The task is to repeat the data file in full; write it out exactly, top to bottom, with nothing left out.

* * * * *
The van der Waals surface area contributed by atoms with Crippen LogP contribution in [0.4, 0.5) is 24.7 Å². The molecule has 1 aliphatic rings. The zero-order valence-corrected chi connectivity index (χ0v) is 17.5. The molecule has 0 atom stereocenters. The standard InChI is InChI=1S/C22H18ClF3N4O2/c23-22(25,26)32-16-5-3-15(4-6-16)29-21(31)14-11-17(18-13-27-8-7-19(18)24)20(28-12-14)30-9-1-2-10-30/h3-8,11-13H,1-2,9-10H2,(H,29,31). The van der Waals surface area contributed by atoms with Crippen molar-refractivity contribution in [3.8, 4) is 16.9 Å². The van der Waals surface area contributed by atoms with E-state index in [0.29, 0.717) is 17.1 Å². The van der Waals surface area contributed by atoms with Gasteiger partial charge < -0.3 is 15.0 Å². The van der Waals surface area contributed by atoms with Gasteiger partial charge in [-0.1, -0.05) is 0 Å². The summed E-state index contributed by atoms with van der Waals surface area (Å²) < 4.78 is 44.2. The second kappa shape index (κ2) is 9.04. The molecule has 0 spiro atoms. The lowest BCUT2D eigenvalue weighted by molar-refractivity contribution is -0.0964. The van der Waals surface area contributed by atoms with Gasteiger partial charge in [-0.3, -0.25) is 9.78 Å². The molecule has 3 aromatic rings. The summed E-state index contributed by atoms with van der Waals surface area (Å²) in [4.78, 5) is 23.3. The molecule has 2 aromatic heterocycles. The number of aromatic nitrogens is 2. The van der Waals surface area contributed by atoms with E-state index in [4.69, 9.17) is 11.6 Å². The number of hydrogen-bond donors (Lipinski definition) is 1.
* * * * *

The van der Waals surface area contributed by atoms with Crippen LogP contribution in [0.4, 0.5) is 24.7 Å². The molecule has 1 aliphatic rings. The zero-order valence-corrected chi connectivity index (χ0v) is 17.5. The molecule has 0 atom stereocenters. The standard InChI is InChI=1S/C22H18ClF3N4O2/c23-22(25,26)32-16-5-3-15(4-6-16)29-21(31)14-11-17(18-13-27-8-7-19(18)24)20(28-12-14)30-9-1-2-10-30/h3-8,11-13H,1-2,9-10H2,(H,29,31). The van der Waals surface area contributed by atoms with Crippen molar-refractivity contribution in [3.8, 4) is 16.9 Å². The van der Waals surface area contributed by atoms with E-state index in [0.29, 0.717) is 17.1 Å². The van der Waals surface area contributed by atoms with Gasteiger partial charge < -0.3 is 15.0 Å². The van der Waals surface area contributed by atoms with Gasteiger partial charge in [-0.1, -0.05) is 0 Å². The summed E-state index contributed by atoms with van der Waals surface area (Å²) < 4.78 is 44.2. The second kappa shape index (κ2) is 9.04. The molecule has 0 spiro atoms. The lowest BCUT2D eigenvalue weighted by molar-refractivity contribution is -0.0964. The van der Waals surface area contributed by atoms with Gasteiger partial charge in [-0.3, -0.25) is 9.78 Å². The molecule has 3 aromatic rings. The summed E-state index contributed by atoms with van der Waals surface area (Å²) in [4.78, 5) is 23.3. The molecule has 2 aromatic heterocycles. The number of aromatic nitrogens is 2. The van der Waals surface area contributed by atoms with E-state index in [4.69, 9.17) is 11.6 Å². The number of hydrogen-bond donors (Lipinski definition) is 1.